Looks like a potentially market-roiling La Nina will last through the new year, threatening to bring a colder, snowier winter to the northern U.S., drought to Latin America’s soybean-growing regions and rain to Australia’s coal mines.
The odds of the weather phenomenon, characterized by unusually cold ocean temperatures in the Pacific, lasting through February are 92 percent, the U.S. Climate Prediction Center said Thursday. That’s up from 73 percent just a month ago. The center said the pattern will probably fade in mid- to late-spring.
The kind of weather La Nina tends to bring could spur a rally for heating fuels including natural gas and electricity and for commodities from corn to soybeans to coal. Wheat-rich Argentina has already been dealing with drier weather, and forecasters including World Weather Inc. have raised La Nina as an even bigger threat later this month. The operator of America’s largest power market has warned of the coldest winter in at least three years because of the phenomenon, and gas bulls have been holding out hope for frigid temperatures.
“La Nina is predicted to persist through the Northern Hemisphere winter by nearly all models,” according to the Climate Prediction Center outlook issued Thursday. “Forecasters favor the peak of a weak-to-moderate La Nina during the winter.”
While states in the northern half of the U.S. could get colder, the south may be warmer and dryer than usual.
A U.S. study of November weather conditions across the U.S. show La Nina’s impact already taking hold, perfectly matching the typical conditions of the phenomenon, said Michelle L’Heureux, a forecaster with the Climate Prediction Center in College Park, Maryland. It was “just a one-month map, and it was strikingly La Nina-like,” she said by telephone.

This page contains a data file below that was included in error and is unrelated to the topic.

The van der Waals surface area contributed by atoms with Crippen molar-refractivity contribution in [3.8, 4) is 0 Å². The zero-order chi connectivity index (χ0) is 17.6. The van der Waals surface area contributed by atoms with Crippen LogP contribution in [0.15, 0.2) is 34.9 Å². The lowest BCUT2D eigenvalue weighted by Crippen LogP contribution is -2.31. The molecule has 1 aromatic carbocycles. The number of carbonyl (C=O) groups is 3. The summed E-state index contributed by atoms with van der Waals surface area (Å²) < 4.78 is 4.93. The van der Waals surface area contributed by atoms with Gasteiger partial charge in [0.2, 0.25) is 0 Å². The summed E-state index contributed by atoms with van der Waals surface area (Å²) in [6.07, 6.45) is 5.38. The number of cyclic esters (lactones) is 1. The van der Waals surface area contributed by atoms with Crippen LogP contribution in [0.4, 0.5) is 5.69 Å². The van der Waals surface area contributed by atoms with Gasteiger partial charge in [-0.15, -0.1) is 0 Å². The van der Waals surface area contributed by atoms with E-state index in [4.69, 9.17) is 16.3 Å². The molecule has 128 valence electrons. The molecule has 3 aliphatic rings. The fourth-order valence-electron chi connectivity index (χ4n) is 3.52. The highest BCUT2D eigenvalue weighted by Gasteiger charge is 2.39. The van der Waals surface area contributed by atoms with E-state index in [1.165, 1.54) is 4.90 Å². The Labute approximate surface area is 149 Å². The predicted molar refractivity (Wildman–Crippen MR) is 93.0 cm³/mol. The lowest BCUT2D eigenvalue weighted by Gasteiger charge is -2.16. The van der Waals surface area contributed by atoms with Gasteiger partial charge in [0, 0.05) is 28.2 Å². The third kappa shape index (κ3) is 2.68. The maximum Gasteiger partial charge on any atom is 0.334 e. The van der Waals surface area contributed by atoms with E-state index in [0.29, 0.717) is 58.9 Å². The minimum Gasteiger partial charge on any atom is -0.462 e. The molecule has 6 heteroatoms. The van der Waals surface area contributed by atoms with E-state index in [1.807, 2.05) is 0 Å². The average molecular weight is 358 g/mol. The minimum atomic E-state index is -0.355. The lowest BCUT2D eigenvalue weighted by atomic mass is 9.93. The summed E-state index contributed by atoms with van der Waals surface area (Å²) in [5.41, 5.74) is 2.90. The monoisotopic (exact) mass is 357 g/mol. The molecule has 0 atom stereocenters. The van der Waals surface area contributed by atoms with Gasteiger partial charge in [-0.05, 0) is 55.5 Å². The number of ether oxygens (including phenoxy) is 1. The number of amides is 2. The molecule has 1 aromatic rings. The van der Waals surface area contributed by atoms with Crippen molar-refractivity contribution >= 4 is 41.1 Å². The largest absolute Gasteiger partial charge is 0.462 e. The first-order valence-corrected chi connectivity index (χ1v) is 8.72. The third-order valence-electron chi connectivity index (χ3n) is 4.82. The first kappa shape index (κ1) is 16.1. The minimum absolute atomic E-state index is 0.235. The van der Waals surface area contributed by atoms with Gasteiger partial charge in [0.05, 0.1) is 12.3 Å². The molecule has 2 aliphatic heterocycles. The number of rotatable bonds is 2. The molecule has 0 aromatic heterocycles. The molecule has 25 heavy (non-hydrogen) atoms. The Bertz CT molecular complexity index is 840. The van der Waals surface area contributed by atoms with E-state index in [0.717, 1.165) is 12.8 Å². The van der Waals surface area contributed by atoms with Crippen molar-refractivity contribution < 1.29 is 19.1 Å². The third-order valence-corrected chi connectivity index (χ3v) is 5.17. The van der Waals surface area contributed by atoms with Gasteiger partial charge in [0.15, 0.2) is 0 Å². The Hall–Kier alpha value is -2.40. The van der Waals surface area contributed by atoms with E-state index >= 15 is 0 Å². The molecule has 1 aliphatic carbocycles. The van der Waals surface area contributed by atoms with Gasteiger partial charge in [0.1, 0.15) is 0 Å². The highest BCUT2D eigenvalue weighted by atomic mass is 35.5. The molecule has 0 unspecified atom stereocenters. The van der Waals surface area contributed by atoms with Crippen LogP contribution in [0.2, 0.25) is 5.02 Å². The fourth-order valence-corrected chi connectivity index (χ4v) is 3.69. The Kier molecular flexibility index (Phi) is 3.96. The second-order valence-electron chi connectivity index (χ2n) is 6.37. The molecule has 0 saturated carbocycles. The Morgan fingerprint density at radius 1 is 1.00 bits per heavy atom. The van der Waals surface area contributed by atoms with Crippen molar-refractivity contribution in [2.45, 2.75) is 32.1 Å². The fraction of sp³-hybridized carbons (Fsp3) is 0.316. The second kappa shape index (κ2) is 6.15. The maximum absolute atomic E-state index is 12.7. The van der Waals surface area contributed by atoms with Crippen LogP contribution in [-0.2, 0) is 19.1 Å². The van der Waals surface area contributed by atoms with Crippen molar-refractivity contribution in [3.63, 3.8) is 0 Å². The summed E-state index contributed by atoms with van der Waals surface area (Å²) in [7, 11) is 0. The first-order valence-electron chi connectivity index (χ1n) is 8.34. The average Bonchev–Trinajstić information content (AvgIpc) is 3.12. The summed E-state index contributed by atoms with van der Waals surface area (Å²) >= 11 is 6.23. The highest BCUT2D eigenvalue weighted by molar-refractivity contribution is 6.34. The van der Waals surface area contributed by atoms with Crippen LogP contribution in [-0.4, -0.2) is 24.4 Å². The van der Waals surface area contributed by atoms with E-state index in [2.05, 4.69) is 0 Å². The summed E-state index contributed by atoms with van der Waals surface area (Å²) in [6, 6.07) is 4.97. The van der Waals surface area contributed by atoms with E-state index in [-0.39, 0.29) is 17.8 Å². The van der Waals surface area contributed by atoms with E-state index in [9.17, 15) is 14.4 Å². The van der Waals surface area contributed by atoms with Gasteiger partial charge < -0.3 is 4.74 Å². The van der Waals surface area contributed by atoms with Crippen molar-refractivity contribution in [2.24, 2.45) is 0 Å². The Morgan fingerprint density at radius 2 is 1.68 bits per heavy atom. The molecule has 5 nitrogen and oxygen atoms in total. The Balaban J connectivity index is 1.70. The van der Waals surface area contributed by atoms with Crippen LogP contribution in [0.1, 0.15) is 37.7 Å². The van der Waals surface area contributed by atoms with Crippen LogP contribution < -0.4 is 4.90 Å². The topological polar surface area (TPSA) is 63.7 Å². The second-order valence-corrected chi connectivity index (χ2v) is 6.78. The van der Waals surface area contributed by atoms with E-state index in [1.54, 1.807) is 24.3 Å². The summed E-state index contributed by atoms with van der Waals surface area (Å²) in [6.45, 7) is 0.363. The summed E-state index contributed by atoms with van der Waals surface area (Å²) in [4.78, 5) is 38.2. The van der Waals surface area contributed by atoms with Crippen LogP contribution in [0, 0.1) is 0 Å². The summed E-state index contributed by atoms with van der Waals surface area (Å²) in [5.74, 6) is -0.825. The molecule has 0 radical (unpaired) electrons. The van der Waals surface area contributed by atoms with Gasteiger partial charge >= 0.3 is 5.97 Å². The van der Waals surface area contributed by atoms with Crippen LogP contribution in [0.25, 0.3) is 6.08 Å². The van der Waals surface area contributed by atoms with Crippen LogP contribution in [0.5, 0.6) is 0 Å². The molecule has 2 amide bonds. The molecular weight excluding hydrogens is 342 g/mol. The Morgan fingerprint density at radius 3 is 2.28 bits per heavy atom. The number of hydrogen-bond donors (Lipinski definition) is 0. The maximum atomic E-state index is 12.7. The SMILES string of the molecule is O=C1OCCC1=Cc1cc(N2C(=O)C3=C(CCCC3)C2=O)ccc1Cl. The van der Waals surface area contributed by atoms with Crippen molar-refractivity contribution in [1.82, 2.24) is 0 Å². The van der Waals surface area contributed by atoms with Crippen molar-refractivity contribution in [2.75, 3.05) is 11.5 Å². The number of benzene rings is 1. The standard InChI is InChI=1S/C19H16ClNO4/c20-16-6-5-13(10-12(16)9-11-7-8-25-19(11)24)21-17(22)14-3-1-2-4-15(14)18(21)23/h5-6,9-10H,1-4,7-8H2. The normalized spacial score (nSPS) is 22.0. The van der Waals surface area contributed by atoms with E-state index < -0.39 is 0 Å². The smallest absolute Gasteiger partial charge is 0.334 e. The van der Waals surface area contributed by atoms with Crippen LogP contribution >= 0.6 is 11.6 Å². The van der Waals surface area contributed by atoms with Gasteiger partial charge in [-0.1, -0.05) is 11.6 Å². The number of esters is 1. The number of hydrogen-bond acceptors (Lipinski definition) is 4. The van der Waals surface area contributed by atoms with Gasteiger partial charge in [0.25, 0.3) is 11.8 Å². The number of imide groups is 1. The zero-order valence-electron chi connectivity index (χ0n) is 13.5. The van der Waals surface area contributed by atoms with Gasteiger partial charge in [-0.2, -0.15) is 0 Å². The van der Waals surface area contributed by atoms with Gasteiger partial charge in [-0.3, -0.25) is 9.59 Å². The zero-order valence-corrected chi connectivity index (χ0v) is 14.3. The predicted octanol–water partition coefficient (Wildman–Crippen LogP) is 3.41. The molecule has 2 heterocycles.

Read More: How La Nina, El Nino Play Havoc With Markets, Weather: QuickTake
The first part of December brought some unexpected weather, however, with record snowfalls and frigid temperatures plaguing the U.S. South. This was probably the result of another, shorter-lived weather phenomenon called the Madden Julian Oscillation, L’Heureux said.
Once the Madden Julian Oscillation fades, a more predictable pattern of cold in the Pacific Northwest to the Great Lakes and milder weather across the South and Mid-Atlantic states will return, she said.
The pattern is set to be “a skier’s delight over the northern U.S.,” according to a blog post by Stephen Baxter, a Climate Prediction Center meteorologist. Weaker events tend to bring more snow in the Pacific Northwest, northern Rocky Mountains and northern New England, based on an analysis of data from the Rutgers University Global Snow Lab, he said.
It’s harder to predict what La Nina means for New York and Boston because they’re at the edge of where the snow typically falls. The fate of that region will probably hinge on where the rain-snow line forms during every winter storm that strikes.
The recent deluge of rain in Argentina could offset the impacts of La Nina on crops by leaving enough water reserves to keep up yields this season. But JPMorgan Chase & Co. has already forecast higher prices and volatility due in part to La Nina that, it said, will help to curb the recent multi-year gain in global corn and wheat yields.
The phenomenon could offer natural gas bulls some relief, too. Gas futures plunged earlier this week to the lowest settlement in 10 months on mild temperature forecasts. Volatility for next-month contracts has rebounded to the highest levels since February amid uncertainty in weather outlooks.